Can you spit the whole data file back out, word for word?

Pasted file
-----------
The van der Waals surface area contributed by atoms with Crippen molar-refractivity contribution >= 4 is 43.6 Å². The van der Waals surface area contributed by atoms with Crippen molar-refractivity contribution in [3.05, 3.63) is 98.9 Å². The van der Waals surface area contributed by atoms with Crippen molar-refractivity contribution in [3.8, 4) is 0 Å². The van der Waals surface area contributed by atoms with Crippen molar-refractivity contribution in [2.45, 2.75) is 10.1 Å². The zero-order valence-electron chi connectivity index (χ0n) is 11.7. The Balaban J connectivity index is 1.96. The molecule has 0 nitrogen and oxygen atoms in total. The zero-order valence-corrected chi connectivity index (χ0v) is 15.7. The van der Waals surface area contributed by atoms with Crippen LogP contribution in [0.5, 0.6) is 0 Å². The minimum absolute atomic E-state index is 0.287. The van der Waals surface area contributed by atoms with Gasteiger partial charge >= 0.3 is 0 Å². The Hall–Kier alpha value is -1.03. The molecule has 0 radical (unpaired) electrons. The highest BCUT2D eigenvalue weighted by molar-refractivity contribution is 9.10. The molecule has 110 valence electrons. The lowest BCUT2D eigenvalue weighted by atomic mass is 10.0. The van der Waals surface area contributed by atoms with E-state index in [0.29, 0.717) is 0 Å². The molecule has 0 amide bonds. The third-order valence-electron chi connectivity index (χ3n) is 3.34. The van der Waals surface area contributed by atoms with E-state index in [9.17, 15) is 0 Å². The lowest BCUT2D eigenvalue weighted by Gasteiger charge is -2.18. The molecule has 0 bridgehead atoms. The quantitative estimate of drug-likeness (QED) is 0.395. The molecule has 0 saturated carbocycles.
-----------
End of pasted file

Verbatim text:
The van der Waals surface area contributed by atoms with Crippen molar-refractivity contribution >= 4 is 43.6 Å². The van der Waals surface area contributed by atoms with Crippen molar-refractivity contribution in [3.05, 3.63) is 98.9 Å². The van der Waals surface area contributed by atoms with Crippen molar-refractivity contribution in [3.8, 4) is 0 Å². The van der Waals surface area contributed by atoms with Crippen molar-refractivity contribution in [2.45, 2.75) is 10.1 Å². The zero-order valence-electron chi connectivity index (χ0n) is 11.7. The Balaban J connectivity index is 1.96. The molecule has 0 nitrogen and oxygen atoms in total. The zero-order valence-corrected chi connectivity index (χ0v) is 15.7. The van der Waals surface area contributed by atoms with Crippen LogP contribution in [0.5, 0.6) is 0 Å². The minimum absolute atomic E-state index is 0.287. The van der Waals surface area contributed by atoms with Gasteiger partial charge >= 0.3 is 0 Å². The Hall–Kier alpha value is -1.03. The molecule has 0 radical (unpaired) electrons. The highest BCUT2D eigenvalue weighted by molar-refractivity contribution is 9.10. The molecule has 110 valence electrons. The lowest BCUT2D eigenvalue weighted by atomic mass is 10.0. The van der Waals surface area contributed by atoms with E-state index in [0.29, 0.717) is 0 Å². The molecule has 0 amide bonds. The third-order valence-electron chi connectivity index (χ3n) is 3.34. The van der Waals surface area contributed by atoms with E-state index in [9.17, 15) is 0 Å². The lowest BCUT2D eigenvalue weighted by Gasteiger charge is -2.18. The molecule has 0 bridgehead atoms. The quantitative estimate of drug-likeness (QED) is 0.395. The molecule has 0 saturated carbocycles.